ArrowArtboardCreated with Sketch.Title ChevronTitle ChevronIcon FacebookIcon LinkedinIcon Mail ContactPath LayerIcon MailPositive ArrowIcon PrintIcon Twitter
Automobiles

Hyundai and LG Energy to build EV battery factory in Indonesia

Automaker aims for stable supply chain as demand rises for electric vehicles

The two companies will each hold 50% of the EV battery factory in Indonesia. (Source photos by AP and screenshot from LG Energy Solution's website)

SEOUL -- Hyundai Motor Group said on Thursday it will partner with LG Energy Solution to build an electric vehicle battery factory in Indonesia to secure a stable supply of battery cells for its EVs.

The two South Korean companies signed a memorandum of understanding with the Indonesian government to establish a joint venture to manufacture battery cells.

Under the agreement, Hyundai and LG Energy will invest a total of $1.1 billion to build a battery cell plant in Karawang, just east of Jakarta, with both companies holding 50% ownership. The Indonesian government has agreed to offer incentives and rewards to support the plant.

"With this battery cell manufacturing venture, the group and LG Energy Solution are further strengthening a strategic partnership that started more than a decade ago," Hyundai said in a statement. "The new factory will help Hyundai and Kia produce vehicles with high efficiency, performance, and safety by supplying battery cells optimized for the two automaker's battery EV models."

Hyundai and affiliate Kia together form the world's fifth-largest automaker.

The Indonesian government, in a separate statement, welcomed the agreement.

"This matter is of special interest to the government at this moment," said Bahlil Lahadalia, Indonesia's investment minister and head of the country's Investment Coordinating Board. "We will oversee this battery cell investment from start to finish."

The announcement comes as global automakers scramble to secure their own battery supply chains to cope with growing demand for electric cars. In April, Ultium Cells -- a joint venture of LG Energy Solution and General Motors -- announced a more than $2.3 billion investment to build a battery cell manufacturing plant in the U.S. state of Tennessee, the companies' second such facility in the works in the country.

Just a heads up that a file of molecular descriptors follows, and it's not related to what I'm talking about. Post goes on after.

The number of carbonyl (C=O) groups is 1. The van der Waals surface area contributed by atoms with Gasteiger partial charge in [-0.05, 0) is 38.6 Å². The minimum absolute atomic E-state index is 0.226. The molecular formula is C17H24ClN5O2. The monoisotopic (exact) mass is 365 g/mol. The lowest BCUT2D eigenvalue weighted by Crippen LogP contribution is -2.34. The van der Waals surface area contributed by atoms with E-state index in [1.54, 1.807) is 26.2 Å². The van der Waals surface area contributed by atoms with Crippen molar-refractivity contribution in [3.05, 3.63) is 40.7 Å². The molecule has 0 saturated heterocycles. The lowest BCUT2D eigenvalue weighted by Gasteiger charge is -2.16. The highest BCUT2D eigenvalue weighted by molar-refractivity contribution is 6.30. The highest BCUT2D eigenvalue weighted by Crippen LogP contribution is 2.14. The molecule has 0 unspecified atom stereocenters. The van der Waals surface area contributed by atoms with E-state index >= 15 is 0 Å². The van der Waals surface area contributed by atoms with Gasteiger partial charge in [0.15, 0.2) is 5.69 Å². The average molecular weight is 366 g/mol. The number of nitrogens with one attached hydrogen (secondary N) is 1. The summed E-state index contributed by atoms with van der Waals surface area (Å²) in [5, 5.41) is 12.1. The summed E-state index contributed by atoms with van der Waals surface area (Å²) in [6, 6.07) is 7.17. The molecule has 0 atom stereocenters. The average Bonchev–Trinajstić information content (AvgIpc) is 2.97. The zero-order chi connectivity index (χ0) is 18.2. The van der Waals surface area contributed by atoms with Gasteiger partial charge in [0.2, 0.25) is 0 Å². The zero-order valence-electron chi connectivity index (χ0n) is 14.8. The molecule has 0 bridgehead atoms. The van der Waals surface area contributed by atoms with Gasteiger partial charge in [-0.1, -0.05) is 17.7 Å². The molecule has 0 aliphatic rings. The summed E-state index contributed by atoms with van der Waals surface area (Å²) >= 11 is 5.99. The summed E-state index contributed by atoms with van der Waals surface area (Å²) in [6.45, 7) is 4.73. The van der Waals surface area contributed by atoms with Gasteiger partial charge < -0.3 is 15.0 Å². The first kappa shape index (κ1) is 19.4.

Hyundai said construction of the Indonesian plant is scheduled to start in the fourth quarter and will be completed by the first half of 2023. Mass production of battery cells at the new facility is expected to commence in the first half of 2024.

The proposed Karawang plant is described by the companies as the "most optimal location" for each. Indonesia is one of the world's largest producers of nickel, a key raw material for EV batteries.

The Indonesian government has been aggressively fostering an EV industry ecosystem in hopes of playing a pivotal role in the global EV race -- including through the establishment of Indonesia Battery Corp. earlier this year.

The new battery cell factory in Karawang, close to the Indonesian capital of Jakarta, will be constructed on a 330,000-sq.-meter plot of land. When fully operational, it is expected to produce 10 GWh worth of lithium-ion battery cells annually, or enough for more than 150,000 EV batteries.

Sponsored Content

About Sponsored Content This content was commissioned by Nikkei's Global Business Bureau.

You have {{numberArticlesLeft}} free article{{numberArticlesLeft-plural}} left this monthThis is your last free article this month

Stay ahead with our exclusives on Asia;
the most dynamic market in the world.

Stay ahead with our exclusives on Asia

Get trusted insights from experts within Asia itself.

Get trusted insights from experts
within Asia itself.

Try 1 month for $0.99

You have {{numberArticlesLeft}} free article{{numberArticlesLeft-plural}} left this month

This is your last free article this month

Stay ahead with our exclusives on Asia; the most
dynamic market in the world
.

Get trusted insights from experts
within Asia itself.

Try 3 months for $9

Offer ends October 31st

Your trial period has expired

You need a subscription to...

  • Read all stories with unlimited access
  • Use our mobile and tablet apps
See all offers and subscribe

Your full access to Nikkei Asia has expired

You need a subscription to:

  • Read all stories with unlimited access
  • Use our mobile and tablet apps
See all offers
NAR on print phone, device, and tablet media

Nikkei Asian Review, now known as Nikkei Asia, will be the voice of the Asian Century.

Celebrate our next chapter
Free access for everyone - Sep. 30

Find out more